Or as an axle/control arm wrap.

The one time when I had real safety issues is when I tried to anchor the frame of a 4x4 rock rig to the trailer rather than tying it down by the tires or axles. Driving on a gravel road caused so much movement that the straps loosened enough to let a hook fall off of where it was mounted. It also had to do with the type of hook I had at the time.

Those straps look really versatile!  They look a little limiting for over-the-wheel, but, nice to have options. 

What I think we might do, is strap over the front wheels, straps to the torsion beam on the rear axle, and maybe a secondary strap up front over the frame (I think it'll only grab the strap at the outside edges - or maybe just use chains?), if we drive it on instead of winching it.  And, if that doesn't work all that well (or eats more material), then try something else.

Team 'We're still coming up with a name'
1996 Buick Century - it's scary stock up in there.  And, no, it doesn't have a 'Buick' V6.

Re: Trailer tie-down straps?

This is cross-strapped:

https://www.wranglerforum.com/attachment.php?attachmentid=1883314&d=1423399441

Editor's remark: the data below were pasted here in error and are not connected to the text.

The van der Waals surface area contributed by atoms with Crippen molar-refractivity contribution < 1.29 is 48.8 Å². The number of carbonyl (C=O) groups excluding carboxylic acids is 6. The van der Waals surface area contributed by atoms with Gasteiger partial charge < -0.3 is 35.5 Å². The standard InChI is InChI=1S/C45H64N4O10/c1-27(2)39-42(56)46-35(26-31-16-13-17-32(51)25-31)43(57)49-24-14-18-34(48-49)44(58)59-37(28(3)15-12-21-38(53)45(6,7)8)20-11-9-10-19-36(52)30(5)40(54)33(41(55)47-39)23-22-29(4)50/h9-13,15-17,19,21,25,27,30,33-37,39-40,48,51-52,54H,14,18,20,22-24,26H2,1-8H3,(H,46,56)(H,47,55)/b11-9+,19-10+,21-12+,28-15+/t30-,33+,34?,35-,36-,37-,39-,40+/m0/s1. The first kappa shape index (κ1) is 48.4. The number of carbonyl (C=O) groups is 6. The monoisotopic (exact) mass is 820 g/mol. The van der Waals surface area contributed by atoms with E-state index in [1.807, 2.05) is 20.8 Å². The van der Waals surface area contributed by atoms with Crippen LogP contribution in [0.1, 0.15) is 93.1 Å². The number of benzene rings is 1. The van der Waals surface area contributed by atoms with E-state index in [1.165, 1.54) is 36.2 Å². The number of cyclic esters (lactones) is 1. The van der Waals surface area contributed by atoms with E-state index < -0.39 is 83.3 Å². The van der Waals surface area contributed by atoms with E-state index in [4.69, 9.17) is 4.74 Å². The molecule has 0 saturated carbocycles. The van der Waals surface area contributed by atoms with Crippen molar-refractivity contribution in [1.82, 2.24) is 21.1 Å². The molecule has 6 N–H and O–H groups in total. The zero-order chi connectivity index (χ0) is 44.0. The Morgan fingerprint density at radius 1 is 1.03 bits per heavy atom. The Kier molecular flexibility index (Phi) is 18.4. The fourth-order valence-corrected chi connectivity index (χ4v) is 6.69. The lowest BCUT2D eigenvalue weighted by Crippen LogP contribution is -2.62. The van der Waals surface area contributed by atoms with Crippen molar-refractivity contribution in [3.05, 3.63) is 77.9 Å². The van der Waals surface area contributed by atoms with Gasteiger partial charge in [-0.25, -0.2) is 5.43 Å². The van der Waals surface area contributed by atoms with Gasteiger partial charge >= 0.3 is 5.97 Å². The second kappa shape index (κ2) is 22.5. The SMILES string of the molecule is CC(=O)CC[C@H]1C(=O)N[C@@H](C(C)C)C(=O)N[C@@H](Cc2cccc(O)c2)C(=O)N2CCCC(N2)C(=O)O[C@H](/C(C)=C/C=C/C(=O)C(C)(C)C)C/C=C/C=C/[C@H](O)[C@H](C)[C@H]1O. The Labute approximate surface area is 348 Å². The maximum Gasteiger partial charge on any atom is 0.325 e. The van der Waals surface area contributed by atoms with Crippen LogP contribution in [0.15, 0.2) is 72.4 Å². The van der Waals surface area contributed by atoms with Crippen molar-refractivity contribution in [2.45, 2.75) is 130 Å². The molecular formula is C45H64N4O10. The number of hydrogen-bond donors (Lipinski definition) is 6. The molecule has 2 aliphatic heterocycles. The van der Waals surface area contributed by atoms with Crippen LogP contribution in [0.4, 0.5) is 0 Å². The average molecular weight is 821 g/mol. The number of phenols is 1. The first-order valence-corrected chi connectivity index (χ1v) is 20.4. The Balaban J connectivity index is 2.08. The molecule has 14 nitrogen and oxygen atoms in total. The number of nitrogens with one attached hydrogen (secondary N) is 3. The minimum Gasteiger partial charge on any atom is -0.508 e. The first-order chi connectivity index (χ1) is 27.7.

This prevents the vehicle from moving side-to-side. 

If you  just strap them straight down like this one, the vehicle can move sideways.

https://s3.amazonaws.com/cdn.macscustomtiedowns.com/images/uploads/sewn-end-popup.jpg

Frankly, I've towed cars with no straps at all, just put it in park with e-brake on,
and this is totally safe...when nothing goes wrong, like you have to swerve around a deer in the roadway at 68 mph

Re: Trailer tie-down straps?

zakp73 wrote:

While towing, “Race” car suspension should be firmish and car should have a low center of gravity so movement of car doesn’t disrupt trailer.

Oh sure, if you've got a cheaty A-class car. If you're towing a 1941 Oldsmobile with your straps anywhere but the frame, the car bounces and shimmies all the way home. tongue

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Re: Trailer tie-down straps?

OnkelUdo wrote:

I would be but our addiction to brakes makes getting a strap through a wheel impossible unless we use axle straps with a rachetting strap attached to it.  Even then, not getting any axle strap through the front wheels of the Dustbuster.

I just take the strap out of the ratcheting mechanism and feed the loose (non-hook) end through the wheel, and back through the ratcheting mechanism. Solves the problem of not being able to fit the hook between the wheel and rotor.

Sorry For Party Racing! - 1985 Pontiac Firebird - Car #35

A race car exists only in two states: broken or in the process of becoming that way.

Re: Trailer tie-down straps?

piper.gras wrote:
OnkelUdo wrote: